MARLBOROUGH, Mass. – When opportunity knocked Mary Shea did not blink an eye.
More than a year ago, Mary and the other residents of Jo-Len Village received a letter notifying them that their community was for sale. For Mary the letter opened up a flood of memories of her 34 years in the community. In a story that resonates today, Mary and Frank Shea were struggling to find an affordable house because home prices were skyrocketing. After a year of searching, Frank proposed expanding their search to “mobile” homes. They visited various communities and eventually found Jo-Len Village. Mary was sold. It looked nice, they could choose a lot for their new house, and their future neighbors were warm and welcoming. They would have the community and homeownership they were searching for.
“Frank and I come from big families that lived small tenements. Family life revolved around the kitchen,” said Shea. “When I learned we could change the design of the house because it was being manufactured, I immediately sought out the builder to change the design and enlarge the kitchen to make it feel like a home.”
Over the years, their house has become their home. Even though at first they thought it would be short-term, they stayed because of the friends and community they found. They have practically rebuilt their house over the years and have made it theirs.
Then came the letter. Almost immediately, an informational meeting was organized to present the idea of resident ownership and for residents to discuss their options. One of the featured speakers was Wayne Grant, the former President of Meadowbrook HOA in Hudson, Mass., who shared his story about the recent conversion of Meadowbrook Mobile Home Park to resident ownership. At the conclusion of the meeting a group of residents, including Mary Shea and Jim Brown, the current Board President of the Jo-Len Residents Association, volunteered to spearhead a campaign to explore resident ownership.
“There was a lot of anxiety in the community about their future under new investor ownership,” Shea said. “While we didn’t have all the answers about our next steps, I knew resident ownership was the answer. We would have control of our destiny.”
That group has transformed into the democratically elected board of directors of the Jo-Len Residents Association and now includes Jim Brown, Deborah Nord, Phyllis Flanagan, Sue Morelli, Paul Betti, Pat Breault, Beth Giangregorio, Elizabeth “Penny” Rew, and Mary Shea. The board of directors worked diligently on behalf of the residents on whether or not resident ownership was in their best interest in achieving greater home security and better quality of life.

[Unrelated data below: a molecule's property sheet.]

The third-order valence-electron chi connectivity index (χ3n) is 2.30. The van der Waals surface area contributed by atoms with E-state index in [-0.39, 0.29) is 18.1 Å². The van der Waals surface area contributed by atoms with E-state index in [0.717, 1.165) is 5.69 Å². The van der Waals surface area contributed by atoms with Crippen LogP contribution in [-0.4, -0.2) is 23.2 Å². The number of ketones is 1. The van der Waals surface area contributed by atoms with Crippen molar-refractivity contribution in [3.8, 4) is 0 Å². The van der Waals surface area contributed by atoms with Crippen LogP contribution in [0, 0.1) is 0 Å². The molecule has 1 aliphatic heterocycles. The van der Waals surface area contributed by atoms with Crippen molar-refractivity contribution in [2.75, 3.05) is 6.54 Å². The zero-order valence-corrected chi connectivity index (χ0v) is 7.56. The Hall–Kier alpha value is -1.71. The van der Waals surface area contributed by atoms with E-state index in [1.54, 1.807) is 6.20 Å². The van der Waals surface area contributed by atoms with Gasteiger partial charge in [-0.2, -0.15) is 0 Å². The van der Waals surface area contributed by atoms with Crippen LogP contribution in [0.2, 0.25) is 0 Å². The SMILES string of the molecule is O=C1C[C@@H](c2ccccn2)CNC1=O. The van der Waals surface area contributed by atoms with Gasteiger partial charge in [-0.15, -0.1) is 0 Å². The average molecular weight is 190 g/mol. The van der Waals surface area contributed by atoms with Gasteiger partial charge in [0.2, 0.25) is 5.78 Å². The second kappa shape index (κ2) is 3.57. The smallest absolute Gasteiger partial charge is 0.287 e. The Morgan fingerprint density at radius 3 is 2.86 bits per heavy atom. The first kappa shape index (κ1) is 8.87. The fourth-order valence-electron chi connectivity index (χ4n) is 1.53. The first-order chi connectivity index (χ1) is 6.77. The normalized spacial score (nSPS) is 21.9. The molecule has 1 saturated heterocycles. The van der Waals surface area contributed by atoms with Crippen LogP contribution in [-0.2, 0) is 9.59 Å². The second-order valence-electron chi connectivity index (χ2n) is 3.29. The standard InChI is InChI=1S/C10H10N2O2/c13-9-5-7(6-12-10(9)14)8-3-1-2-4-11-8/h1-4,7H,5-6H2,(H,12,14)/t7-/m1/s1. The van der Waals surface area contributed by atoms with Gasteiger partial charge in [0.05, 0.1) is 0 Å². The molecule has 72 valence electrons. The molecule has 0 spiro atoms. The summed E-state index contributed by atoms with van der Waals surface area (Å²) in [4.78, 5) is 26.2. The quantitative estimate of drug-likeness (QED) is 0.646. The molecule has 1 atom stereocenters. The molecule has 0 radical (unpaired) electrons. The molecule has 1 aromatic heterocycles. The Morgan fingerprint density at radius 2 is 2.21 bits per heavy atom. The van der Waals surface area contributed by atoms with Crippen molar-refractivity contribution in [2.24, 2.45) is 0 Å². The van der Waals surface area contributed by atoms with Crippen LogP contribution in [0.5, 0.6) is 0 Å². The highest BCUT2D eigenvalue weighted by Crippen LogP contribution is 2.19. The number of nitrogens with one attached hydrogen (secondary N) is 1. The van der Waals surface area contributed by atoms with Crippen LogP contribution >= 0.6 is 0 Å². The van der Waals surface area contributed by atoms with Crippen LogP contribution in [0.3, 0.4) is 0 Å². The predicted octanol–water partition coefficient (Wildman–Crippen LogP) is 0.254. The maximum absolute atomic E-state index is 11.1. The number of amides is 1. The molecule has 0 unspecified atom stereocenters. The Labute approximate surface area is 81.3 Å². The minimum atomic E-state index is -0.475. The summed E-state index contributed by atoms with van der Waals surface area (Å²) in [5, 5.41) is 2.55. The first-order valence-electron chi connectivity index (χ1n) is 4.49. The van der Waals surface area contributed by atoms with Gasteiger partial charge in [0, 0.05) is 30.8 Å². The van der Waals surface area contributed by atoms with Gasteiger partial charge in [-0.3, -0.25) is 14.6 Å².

“As the board and the residents learned more about the benefits of resident ownership, the more we knew this was our best option,” said Jim Brown. “And when the time came for the residents to vote whether to purchase the community the decision was overwhelming.”
From day one, Brown has been impressed with the hard work and commitment of the Board of Directors to ensure the success of the purchase. “I have never worked with a more talented and thoughtful team of folks,” he said. “When push came to shove we came together and made the seemingly impossible possible.” Shea agreed. “Our team did such a great job at doing this,” she said.
“The opportunity for residents to purchase Jo-Len Village has brought people out of their houses. They are meeting and talking to their neighbors and unfortunately in today’s age this is becoming less and less common,” said Shea. “It makes me optimistic about the future of Jo-Len and being resident owners.”
Jim Brown has worked on other Boards for community service groups in the past. But achieving resident-ownership with his neighbors today and all those in the years to come, he said, is inspiring. “We are a 55 and older community and with the cost of homeownership soaring out of control we have secured a peace of mind for the residents today and tomorrow,” he said. “I’m amazed at what this community has accomplished.”
It takes a village to successfully become a resident owned community. The conversion of Jo-Len Village to a resident owned community would not have been possible without the support and trust of the residents and the leadership of the Jo-Len Residents Association. The Board of Directors would like to thank Carelle Carter, Chris Janunas, Chuck Morelli, Mark and Lisa Maksander, Steve Peck, Phil DiBuono, and all the residents who attended the membership and board meetings. Without their contributions, this would not have been possible.
Residents purchased their neighborhood for $14.05 million on December 6.